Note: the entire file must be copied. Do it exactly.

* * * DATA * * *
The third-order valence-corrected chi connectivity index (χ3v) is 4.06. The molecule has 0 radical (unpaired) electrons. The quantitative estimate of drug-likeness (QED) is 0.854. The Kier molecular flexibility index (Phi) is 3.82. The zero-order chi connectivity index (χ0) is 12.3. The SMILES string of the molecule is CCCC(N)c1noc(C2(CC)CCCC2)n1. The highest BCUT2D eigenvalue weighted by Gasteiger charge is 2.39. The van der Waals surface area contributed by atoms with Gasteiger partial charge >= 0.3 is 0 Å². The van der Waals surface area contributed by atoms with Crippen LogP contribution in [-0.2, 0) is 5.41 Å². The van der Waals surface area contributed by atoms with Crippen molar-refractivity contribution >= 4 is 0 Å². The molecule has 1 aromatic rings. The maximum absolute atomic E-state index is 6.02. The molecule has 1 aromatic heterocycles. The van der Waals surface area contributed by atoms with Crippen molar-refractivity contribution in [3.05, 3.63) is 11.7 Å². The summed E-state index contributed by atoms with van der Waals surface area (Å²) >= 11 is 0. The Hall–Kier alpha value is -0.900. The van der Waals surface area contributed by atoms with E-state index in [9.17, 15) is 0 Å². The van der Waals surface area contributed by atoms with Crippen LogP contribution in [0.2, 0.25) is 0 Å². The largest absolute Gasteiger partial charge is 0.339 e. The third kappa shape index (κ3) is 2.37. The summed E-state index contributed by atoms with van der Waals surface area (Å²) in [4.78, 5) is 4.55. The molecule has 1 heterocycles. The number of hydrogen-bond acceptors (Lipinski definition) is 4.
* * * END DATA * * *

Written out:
The third-order valence-corrected chi connectivity index (χ3v) is 4.06. The molecule has 0 radical (unpaired) electrons. The quantitative estimate of drug-likeness (QED) is 0.854. The Kier molecular flexibility index (Phi) is 3.82. The zero-order chi connectivity index (χ0) is 12.3. The SMILES string of the molecule is CCCC(N)c1noc(C2(CC)CCCC2)n1. The highest BCUT2D eigenvalue weighted by Gasteiger charge is 2.39. The van der Waals surface area contributed by atoms with Gasteiger partial charge >= 0.3 is 0 Å². The van der Waals surface area contributed by atoms with Crippen LogP contribution in [-0.2, 0) is 5.41 Å². The van der Waals surface area contributed by atoms with Crippen molar-refractivity contribution >= 4 is 0 Å². The molecule has 1 aromatic rings. The maximum absolute atomic E-state index is 6.02. The molecule has 1 aromatic heterocycles. The van der Waals surface area contributed by atoms with Crippen molar-refractivity contribution in [3.05, 3.63) is 11.7 Å². The summed E-state index contributed by atoms with van der Waals surface area (Å²) >= 11 is 0. The Hall–Kier alpha value is -0.900. The van der Waals surface area contributed by atoms with E-state index in [9.17, 15) is 0 Å². The van der Waals surface area contributed by atoms with Crippen LogP contribution in [0.2, 0.25) is 0 Å². The largest absolute Gasteiger partial charge is 0.339 e. The third kappa shape index (κ3) is 2.37. The summed E-state index contributed by atoms with van der Waals surface area (Å²) in [4.78, 5) is 4.55. The molecule has 1 heterocycles. The number of hydrogen-bond acceptors (Lipinski definition) is 4.